A meeting at the Nato summit on the alliance’s plans in the country ended with no agreement on setting up a new training mission because of political paralysis in Kabul over the contested presidential election.
Western officials said talks to keep up to 12,000 troops, including more than 9,000 Americans, as trainers and advisers had effectively stalled.
Afghanistan cannot sign a security pact agreeing to the mission until it has appointed a new president. Two candidates are awaiting the result of a delayed and acrimonious vote audit after allegations the poll was marred by rampant ballot stuffing.
Anders Fogh Rasmussen, Nato’s secretary general, said: “Without a signature, there can be no mission.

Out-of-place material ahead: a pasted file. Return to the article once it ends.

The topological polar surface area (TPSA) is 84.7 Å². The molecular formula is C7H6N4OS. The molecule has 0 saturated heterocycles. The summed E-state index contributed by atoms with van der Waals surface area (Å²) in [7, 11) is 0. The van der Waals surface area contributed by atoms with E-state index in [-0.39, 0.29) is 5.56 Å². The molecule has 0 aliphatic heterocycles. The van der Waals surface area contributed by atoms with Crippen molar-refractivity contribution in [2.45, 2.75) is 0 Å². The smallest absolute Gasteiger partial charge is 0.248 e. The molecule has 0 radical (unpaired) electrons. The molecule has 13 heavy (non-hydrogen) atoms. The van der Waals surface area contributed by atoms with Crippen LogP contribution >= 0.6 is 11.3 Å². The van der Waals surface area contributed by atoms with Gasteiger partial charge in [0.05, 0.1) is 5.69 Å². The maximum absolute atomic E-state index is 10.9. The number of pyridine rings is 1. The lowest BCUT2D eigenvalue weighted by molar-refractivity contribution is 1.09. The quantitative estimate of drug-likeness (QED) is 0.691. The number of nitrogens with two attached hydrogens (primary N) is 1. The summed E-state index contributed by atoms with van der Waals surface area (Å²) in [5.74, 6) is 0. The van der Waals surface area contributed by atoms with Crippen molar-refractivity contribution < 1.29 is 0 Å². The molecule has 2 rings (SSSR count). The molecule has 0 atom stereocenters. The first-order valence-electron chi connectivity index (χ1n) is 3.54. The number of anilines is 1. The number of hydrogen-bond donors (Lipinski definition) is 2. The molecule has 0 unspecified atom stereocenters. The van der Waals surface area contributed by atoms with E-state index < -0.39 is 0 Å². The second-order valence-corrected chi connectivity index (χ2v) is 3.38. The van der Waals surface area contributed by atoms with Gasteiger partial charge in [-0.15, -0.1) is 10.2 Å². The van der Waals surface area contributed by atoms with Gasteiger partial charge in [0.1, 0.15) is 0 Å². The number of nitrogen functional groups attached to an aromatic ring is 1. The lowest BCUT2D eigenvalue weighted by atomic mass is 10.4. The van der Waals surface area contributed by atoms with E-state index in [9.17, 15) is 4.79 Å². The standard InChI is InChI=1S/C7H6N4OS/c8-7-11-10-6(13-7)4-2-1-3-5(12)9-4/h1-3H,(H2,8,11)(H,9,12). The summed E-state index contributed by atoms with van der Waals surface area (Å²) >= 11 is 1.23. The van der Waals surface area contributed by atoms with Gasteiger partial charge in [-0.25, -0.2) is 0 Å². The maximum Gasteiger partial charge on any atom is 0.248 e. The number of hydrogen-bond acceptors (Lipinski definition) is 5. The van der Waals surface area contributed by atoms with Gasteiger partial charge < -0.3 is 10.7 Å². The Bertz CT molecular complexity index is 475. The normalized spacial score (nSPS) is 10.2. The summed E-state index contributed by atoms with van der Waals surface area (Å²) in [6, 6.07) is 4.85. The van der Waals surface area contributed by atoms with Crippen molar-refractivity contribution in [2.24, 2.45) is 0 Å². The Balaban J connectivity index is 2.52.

He said: “Although the military planners have shown great flexibility in their planning, time is short and the sooner the legal framework is in place, the better.”
But without a security deal which allows troops and advisers to see how the money is being spent, officials said donors were likely to be very reluctant to commit.
Mr Rasmussen said: “We will need to know where our money is going and how it is being spent.”